Three recent studies on the West Antarctic Ice Sheet (WAIS) are making waves in the media, re-stoking fears of catastrophic sea-level rise, and putting a spring in the step of many a carbon-taxer.
Thomas Sumner summarizes two of the studies in a Science magazine commentary titled “No Stopping the Collapse of the West Antarctic Ice Sheet.” The studies, he writes, conclude that:
Thwaites Glacier, a keystone holding the massive West Antarctic Ice Sheet together, is starting to collapse. In the long run, they say, the entire ice sheet is doomed. Its meltwater would raise sea levels by more than 3 meters.
Specifically, Joughin et al., writing in Science, find that “in as few as 2 centuries Thwaites Glacier’s edge will recede past an underwater ridge now stalling its retreat. Their models suggest that the glacier will then cascade into rapid collapse.” Rignot et al., writing in Geophysical Research Letters (GRL), “describes recent radar mapping of West Antarctica’s glaciers and confirms that the 600-meter-deep ridge is the final obstacle before the bedrock underlying the glacier dips into a deep basin.”
In addition, McMillan et al., also writing in GRL, report that Antarctica as a whole is losing about 159 billion tons of ice per year. That’s an amount larger than previous estimates and translates to an overall sea-level rise contribution of 0.45 mm/year (1.7 inches per century).
The first two studies expressly conclude that the Thwaites and neighboring outlet glaciers have retreated to a point of no return and that, once gone, nothing can prevent the rest of the WAIS from flowing into the sea.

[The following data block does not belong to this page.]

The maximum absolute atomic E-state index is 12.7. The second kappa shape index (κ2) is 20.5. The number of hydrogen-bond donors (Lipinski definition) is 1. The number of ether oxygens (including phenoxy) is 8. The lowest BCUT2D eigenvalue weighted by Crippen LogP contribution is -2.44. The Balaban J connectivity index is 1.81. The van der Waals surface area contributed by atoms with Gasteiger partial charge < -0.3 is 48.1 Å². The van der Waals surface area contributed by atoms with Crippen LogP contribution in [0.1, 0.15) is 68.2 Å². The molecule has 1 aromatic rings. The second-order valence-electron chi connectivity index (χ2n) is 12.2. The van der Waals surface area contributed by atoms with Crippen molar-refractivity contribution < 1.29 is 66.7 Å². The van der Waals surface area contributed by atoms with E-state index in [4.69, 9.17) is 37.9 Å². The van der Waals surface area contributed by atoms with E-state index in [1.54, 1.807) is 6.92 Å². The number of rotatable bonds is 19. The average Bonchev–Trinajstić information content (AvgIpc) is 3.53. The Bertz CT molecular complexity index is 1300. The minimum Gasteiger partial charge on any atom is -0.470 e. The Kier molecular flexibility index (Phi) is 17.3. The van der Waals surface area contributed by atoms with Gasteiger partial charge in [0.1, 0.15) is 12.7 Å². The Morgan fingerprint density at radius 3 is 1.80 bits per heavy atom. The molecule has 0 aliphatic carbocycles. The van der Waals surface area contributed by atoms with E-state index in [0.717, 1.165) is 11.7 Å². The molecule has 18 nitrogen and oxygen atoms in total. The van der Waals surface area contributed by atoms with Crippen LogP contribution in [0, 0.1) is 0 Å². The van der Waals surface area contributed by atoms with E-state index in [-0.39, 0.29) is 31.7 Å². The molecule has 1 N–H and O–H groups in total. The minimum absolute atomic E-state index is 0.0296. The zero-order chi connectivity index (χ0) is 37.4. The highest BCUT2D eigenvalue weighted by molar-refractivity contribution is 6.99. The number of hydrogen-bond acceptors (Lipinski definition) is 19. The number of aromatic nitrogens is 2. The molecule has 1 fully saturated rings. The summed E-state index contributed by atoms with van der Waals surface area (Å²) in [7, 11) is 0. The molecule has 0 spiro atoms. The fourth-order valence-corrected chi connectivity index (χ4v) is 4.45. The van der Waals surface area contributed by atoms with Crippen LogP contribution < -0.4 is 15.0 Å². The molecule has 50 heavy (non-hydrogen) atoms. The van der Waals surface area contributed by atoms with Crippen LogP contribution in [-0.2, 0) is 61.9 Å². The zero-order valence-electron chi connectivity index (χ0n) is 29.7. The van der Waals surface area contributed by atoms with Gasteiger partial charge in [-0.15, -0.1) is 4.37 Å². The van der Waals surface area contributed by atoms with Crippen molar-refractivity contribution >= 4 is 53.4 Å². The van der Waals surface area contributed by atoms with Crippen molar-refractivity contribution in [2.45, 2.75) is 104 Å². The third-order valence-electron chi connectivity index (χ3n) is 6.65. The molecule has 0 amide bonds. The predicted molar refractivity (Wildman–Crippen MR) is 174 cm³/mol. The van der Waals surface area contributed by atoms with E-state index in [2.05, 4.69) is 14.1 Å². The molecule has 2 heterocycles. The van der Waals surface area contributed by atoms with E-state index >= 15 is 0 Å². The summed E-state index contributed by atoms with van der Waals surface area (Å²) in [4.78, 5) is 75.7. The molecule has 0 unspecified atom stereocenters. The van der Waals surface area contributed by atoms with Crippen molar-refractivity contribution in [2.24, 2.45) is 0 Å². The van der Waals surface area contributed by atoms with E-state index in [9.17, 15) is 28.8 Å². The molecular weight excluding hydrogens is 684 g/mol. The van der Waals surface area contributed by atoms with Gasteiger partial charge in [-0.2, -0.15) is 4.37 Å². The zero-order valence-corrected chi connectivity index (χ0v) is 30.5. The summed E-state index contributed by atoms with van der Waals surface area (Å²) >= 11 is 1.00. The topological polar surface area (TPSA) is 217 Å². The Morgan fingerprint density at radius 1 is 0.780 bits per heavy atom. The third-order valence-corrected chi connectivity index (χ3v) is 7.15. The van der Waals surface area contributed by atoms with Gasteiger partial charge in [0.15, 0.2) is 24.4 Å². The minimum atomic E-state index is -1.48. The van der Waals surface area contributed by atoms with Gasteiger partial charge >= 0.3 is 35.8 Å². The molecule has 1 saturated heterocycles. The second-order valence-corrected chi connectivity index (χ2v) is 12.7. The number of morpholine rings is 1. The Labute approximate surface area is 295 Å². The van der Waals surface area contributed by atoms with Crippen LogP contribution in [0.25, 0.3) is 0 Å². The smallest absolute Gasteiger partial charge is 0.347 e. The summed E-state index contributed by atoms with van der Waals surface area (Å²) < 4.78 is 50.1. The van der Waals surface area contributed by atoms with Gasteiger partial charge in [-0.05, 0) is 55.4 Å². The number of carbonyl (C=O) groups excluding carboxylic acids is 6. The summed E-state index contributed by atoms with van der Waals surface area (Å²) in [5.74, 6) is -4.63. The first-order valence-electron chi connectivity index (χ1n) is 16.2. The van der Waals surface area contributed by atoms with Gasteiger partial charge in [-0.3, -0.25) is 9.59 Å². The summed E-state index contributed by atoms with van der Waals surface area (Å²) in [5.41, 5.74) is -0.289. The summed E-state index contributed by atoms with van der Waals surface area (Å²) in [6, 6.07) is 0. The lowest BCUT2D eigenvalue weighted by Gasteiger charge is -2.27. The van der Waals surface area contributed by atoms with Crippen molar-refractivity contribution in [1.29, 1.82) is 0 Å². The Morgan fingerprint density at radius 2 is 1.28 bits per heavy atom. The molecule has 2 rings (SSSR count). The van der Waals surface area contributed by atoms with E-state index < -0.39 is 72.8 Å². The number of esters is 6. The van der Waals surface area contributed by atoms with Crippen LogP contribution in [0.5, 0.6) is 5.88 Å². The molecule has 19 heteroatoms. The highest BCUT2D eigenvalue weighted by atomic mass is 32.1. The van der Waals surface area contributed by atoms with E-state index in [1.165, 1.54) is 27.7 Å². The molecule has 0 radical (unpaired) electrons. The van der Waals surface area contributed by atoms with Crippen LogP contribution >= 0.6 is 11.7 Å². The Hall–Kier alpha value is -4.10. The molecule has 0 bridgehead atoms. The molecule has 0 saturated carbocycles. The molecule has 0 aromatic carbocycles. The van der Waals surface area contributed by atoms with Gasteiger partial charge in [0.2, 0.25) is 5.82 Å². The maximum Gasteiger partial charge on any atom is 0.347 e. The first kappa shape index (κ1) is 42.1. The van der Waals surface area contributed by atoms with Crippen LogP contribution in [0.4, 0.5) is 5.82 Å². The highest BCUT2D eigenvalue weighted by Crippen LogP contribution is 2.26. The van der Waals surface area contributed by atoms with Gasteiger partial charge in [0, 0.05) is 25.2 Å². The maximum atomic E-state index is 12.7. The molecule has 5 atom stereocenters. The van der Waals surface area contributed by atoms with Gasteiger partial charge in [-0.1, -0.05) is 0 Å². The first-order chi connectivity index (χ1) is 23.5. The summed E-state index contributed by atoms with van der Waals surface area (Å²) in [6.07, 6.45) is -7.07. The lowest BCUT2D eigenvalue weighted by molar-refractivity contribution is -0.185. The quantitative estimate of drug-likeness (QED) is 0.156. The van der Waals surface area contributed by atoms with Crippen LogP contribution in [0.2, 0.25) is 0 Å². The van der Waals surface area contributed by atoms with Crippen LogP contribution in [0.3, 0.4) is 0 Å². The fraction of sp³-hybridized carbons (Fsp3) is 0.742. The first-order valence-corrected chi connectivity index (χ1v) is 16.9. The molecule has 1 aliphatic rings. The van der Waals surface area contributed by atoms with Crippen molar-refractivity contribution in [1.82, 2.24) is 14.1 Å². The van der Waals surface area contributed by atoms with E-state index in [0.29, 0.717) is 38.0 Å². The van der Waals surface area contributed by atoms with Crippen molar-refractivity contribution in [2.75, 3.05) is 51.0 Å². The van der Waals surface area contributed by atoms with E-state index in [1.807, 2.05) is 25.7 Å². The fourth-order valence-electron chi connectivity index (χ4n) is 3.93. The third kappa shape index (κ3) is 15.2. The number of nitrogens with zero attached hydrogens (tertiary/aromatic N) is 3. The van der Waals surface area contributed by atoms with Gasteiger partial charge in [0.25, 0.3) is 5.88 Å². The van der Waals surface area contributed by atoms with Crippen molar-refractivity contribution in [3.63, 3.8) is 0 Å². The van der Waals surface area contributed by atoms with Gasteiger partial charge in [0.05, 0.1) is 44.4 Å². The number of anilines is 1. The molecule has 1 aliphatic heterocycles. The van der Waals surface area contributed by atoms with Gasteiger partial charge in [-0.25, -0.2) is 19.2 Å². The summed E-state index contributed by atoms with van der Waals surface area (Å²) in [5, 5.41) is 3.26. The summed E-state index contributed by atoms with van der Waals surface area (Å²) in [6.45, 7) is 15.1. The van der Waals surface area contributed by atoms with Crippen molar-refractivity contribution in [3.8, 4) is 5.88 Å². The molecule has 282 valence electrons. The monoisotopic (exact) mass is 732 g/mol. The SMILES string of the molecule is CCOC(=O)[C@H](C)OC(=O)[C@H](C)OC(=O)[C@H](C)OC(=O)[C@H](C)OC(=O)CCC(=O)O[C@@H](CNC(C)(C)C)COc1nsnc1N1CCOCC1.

My initial reaction was: What’s really new here?
Conway et al. (1999), a study of the relentless retreat of the WAIS grounding line since the early-to-mid Holocene (i.e. 9,000 years ago or more), and Bindschadler (2006), a study of the inexorable melting of submarine glaciers in contact with warm ocean currents, both concluded that the WAIS is doomed.*
We can also infer as much from Dahl-Jensen et al. (2013), who found that in the last interglacial period, Greenland retained about 75% of its mass despite enduring temperatures 4°C-8°C warmer than the present for 6,000 years. Sea levels were 4-8 meters higher at the end of the last interglacial than at present, so much of that extra water must have come from Antarctica.
Thus, it is reasonable to assume that, anthropogenic global warming or no, the WAIS will someday be gone and sea levels will be several meters higher.
What’s new in the recent studies, apparently, is improved accuracy in estimating ice mass loss rates, and a shorter timetable than previously estimated for the demise of the WAIS. Joughin et al. expect the onset of rapid collapse to begin in 2 to 9 centuries.
There is no new insight for policy, though. If WAIS disintegration is unstoppable, regulating or taxing carbon is not going to save it. As Cato Institute scientist Chip Knappenberger points out, using EPA climate sensitivity assumptions, even if the U.S. shut down its entire economy tomorrow, that would avert less than 0.2°C of warming by 2100. That’s not enough to detectably slow WAIS ice loss rates much less stop the unstoppable.
Joughin et al. estimate that sea-level rise from Thwaites glacier retreat and thinning will be “moderate” over the course of the 21st century – less than 0.25 mm/year. That translates to 0.9 inches of additional sea-level rise. To be sure, the current rate of ice loss from Antarctica could increase during the decades to come. But at present, according to McMillan et al., all of Antarctica is contributing 1.7 inches per century to global sea level rise. That’s not a good reason to sell the beach house! For perspective, sea levels have risen about 8 inches since 1880.